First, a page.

Reviewed by: Jane Fae

"This is a film of contrasts."

Notwithstanding its trappings of trans whoredom, Roxanne is basically a fairy story and morality tale wrapped into one heart-warming short. It comes complete with lost girl, evil step-parent and fairy godmother, albeit in the unlikely form of a transgender sex worker.

Lily (Thea Lamb) is an 11-year-old girl who has been abandoned, for reasons unspecified, by her mother. Seeking shelter in a nearby building, Roxanne (Miss Cairo) initially throws her back out onto the street and then later intervenes when she spies two men attempting to take Lily away by force.

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But, as the saying goes, “If you save a life, you are responsible for it”, and the remainder of the film is a deft working out of the relationship that takes root in Lily and Roxanne's mutual teasing – then blooms as Roxanne perceives Lily to be once more in danger. The dialogue is amusing, a study in smart banter, and well-delivered, and the relationship believable.

This is a film of contrasts. On the one hand, Roxanne's life of sleaze and danger, denoted by a driving music score and dark fragmented camerawork; on the other, their growing friendship that takes place for the most part in the full light of day.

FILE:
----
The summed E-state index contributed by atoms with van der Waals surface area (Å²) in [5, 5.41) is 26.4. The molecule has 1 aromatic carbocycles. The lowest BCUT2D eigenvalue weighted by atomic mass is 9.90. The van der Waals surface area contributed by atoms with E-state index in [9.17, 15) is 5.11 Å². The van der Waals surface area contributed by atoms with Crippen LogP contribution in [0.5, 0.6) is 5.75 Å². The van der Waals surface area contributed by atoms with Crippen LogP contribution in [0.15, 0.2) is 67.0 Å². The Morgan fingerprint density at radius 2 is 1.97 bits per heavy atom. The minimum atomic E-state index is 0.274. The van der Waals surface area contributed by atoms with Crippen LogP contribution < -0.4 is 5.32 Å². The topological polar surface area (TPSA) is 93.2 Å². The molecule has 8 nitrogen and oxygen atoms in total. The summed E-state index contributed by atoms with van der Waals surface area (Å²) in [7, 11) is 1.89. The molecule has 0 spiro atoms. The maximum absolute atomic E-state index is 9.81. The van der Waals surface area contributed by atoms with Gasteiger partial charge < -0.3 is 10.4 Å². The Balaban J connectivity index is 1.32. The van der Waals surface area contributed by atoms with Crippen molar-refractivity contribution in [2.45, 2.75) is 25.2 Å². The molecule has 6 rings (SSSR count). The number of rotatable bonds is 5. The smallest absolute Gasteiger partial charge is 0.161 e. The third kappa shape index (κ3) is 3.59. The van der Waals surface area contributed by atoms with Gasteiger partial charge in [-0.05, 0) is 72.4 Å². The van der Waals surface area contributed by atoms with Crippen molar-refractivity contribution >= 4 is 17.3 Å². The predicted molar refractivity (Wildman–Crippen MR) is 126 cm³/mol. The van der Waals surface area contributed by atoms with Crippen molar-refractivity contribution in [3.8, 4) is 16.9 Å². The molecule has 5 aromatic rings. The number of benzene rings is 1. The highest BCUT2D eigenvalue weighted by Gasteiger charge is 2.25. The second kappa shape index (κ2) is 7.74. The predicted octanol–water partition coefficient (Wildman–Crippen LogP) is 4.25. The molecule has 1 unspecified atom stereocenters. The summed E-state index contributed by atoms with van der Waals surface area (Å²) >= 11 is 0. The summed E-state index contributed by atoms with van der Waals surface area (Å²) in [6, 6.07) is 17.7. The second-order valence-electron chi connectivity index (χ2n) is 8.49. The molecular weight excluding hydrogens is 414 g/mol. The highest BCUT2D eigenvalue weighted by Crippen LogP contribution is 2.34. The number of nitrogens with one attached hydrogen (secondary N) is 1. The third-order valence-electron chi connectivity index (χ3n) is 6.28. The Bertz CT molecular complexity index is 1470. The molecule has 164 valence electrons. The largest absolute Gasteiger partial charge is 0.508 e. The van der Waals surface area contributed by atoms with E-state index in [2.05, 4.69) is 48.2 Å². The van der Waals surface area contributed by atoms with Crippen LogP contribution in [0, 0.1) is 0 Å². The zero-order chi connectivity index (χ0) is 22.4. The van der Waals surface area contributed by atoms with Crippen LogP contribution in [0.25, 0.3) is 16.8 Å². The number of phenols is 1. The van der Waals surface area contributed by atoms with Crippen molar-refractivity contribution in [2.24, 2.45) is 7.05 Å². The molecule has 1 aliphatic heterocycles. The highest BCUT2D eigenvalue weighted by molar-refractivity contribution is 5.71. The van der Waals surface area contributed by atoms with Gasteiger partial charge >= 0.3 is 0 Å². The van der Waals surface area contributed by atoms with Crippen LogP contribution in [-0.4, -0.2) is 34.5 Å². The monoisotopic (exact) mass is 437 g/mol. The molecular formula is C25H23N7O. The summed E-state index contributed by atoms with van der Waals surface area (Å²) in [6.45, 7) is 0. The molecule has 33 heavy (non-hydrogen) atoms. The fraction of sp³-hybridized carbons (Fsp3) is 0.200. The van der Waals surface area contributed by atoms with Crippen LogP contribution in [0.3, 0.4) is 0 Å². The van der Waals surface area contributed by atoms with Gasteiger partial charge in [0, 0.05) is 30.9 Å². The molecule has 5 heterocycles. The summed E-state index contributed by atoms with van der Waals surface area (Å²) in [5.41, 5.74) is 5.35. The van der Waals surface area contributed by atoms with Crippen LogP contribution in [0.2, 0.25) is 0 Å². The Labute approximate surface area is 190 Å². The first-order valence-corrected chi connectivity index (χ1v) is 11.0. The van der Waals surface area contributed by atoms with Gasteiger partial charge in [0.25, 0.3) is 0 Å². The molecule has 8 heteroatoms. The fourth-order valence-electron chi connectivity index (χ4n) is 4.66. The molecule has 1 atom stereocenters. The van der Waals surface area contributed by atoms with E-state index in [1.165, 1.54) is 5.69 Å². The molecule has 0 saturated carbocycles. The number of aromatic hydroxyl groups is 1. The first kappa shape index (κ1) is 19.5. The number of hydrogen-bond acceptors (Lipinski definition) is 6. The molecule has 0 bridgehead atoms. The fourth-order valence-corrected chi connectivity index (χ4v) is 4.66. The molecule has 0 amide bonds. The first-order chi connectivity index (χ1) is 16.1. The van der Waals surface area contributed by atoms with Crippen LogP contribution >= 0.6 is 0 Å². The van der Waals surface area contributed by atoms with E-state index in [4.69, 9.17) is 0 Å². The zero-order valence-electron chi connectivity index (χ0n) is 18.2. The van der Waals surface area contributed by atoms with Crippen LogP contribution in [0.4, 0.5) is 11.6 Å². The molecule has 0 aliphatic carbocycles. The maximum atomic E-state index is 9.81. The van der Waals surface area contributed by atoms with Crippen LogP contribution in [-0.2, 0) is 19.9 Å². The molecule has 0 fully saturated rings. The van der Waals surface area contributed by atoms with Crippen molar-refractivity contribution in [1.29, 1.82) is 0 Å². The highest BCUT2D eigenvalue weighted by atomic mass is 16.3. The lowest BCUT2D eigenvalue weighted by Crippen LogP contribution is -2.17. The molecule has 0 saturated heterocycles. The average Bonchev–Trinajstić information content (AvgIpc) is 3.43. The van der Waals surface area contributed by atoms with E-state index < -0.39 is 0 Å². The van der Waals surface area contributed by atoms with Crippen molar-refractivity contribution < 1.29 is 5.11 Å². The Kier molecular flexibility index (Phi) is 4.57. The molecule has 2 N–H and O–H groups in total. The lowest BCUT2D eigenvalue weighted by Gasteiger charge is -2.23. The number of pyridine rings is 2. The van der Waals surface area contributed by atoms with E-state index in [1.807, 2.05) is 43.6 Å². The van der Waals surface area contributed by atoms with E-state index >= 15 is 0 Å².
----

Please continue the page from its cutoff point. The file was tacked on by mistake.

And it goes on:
The moral: there be monsters! And those who cannot rely on society to protect them, may yet find some refuge in solidarity with other outcasts.

Neatly done, although, if I have a criticism, it is in the film's use of a trope, a cliché all too common when dealing with trans issues, trans people – which is the trans sex worker, with a heart of gold. Because, sure, trans sex workers exist and, in a society that frequently fails to provide support, sex work is sometimes the only way to survive. But this is far from true for all – and it would be nice, sometimes, to see other alternatives explored. Still, a competent, positive short.

Reviewed on: 16 Mar 2017
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A transgender sex worker takes an abandoned young girl under her wing.

Director: Paul Frankl

Writer: Paul Frankl

Starring: Miss Cairo, Thea Lamb, Caroline Partridge

Year: 2016

Runtime: 14 minutes

Country: UK


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